ABSTRACT: Populations of Arctic foxes (Vulpes lagopus) have been isolated on two of the Commander Islands (Bering and Mednyi) from the circumpolar distributed mainland population since the Pleistocene. In 1970-1980, an epizootic outbreak of mange caused a severe population decline on Mednyi Island. Genes of the major histocompatibility complex (MHC) play a primary role in infectious disease resistance. The main objectives of our study were to compare contemporary variation of MHC class II in mainland and island Arctic foxes, and to document the effects of the isolation and the recent bottleneck on MHC polymorphism by analyzing samples from historical and contemporary Arctic foxes. In 184 individuals, we found 25 unique MHC class II DRB and DQB alleles, and identified evidence of balancing selection maintaining allelic lineages over time at both loci. Twenty different MHC alleles were observed in mainland foxes and eight in Bering Island foxes. The historical Mednyi population contained five alleles and all contemporary individuals were monomorphic at both DRB and DQB. Our data indicate that despite positive and diversifying selection leading to elevated rates of amino acid replacement in functionally important antigen-binding sites, below a certain population size, balancing selection may not be strong enough to maintain genetic diversity in functionally important genes. This may have important fitness consequences and might explain the high pathogen susceptibility in some island populations. This is the first study that compares MHC diversity before and after a bottleneck in a wild canid population using DNA from museum samples.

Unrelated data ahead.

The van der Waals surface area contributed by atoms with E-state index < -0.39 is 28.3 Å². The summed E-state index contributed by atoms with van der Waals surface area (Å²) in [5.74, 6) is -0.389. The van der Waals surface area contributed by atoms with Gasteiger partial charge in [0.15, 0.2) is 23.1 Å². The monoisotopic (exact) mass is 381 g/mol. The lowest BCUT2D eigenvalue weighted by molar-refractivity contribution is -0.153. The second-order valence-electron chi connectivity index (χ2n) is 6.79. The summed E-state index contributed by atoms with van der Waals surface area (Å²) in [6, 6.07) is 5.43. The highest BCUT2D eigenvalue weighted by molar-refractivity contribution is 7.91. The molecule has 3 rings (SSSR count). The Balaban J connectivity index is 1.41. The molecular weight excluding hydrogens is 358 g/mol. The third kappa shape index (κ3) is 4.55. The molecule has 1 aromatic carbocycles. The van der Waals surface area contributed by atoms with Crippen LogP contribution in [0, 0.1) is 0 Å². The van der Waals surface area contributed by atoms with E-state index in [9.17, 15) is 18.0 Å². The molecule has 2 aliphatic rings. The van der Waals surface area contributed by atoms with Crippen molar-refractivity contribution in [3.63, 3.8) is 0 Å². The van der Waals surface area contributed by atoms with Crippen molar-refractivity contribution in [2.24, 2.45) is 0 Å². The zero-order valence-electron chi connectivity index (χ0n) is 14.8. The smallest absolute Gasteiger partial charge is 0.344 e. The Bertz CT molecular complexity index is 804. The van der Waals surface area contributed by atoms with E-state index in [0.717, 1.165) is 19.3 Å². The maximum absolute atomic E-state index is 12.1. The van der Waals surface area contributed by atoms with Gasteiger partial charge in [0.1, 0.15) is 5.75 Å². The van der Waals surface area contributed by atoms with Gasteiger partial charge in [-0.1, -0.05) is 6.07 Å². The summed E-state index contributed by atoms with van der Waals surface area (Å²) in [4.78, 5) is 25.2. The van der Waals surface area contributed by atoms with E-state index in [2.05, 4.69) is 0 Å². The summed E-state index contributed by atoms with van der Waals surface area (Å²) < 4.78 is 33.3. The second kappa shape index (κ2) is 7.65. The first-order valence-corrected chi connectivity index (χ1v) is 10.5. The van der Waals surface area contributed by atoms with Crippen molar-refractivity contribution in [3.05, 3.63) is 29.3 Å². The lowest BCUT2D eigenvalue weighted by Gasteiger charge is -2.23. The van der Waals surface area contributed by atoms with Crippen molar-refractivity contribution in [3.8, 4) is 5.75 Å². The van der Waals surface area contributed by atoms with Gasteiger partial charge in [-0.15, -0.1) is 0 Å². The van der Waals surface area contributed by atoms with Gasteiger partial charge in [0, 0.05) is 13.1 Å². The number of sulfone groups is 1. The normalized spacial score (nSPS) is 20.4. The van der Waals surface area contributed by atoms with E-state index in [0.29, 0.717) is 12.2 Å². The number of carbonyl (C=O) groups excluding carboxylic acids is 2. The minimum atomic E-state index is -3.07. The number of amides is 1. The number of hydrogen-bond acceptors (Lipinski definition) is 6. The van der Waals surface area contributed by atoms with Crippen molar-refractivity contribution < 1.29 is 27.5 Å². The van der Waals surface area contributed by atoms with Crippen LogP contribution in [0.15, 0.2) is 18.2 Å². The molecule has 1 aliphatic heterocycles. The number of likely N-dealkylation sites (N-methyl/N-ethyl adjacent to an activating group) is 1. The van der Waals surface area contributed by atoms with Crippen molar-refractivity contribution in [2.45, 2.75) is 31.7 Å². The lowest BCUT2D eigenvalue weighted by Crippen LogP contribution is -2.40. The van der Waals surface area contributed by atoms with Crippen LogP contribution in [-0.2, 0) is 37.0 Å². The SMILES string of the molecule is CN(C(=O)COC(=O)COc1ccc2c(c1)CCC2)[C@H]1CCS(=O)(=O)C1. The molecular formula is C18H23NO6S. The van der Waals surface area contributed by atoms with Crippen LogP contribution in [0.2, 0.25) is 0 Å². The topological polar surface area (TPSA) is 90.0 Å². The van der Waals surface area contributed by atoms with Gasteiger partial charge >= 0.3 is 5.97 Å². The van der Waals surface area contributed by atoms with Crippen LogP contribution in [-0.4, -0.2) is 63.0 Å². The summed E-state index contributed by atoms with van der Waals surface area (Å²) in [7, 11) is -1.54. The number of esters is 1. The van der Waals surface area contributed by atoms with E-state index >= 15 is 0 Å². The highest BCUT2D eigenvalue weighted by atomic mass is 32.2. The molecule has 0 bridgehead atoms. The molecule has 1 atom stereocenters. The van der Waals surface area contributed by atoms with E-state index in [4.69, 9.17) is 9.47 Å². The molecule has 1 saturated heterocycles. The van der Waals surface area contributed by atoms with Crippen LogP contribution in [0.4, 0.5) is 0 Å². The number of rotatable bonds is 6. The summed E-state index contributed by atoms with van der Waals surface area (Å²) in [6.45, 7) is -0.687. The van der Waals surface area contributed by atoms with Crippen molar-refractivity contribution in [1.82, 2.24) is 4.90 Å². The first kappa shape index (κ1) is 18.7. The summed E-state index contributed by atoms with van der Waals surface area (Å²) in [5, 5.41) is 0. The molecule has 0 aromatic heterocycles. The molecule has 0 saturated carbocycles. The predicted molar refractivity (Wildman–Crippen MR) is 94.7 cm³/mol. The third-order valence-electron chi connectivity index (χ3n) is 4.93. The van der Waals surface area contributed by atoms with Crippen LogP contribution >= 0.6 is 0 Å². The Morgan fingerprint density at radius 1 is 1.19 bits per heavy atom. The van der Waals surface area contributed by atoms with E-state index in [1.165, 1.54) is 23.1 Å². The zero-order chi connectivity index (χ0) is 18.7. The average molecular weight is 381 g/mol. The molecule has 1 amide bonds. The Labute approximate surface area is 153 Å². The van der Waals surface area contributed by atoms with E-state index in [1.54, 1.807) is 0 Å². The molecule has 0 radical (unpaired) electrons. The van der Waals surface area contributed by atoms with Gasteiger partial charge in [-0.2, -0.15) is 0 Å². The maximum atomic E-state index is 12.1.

Ecology and Evolution 01/2012; 2(1):165-80. · 1.66 Impact Factor
  • Source
    [Show abstract] [Hide abstract]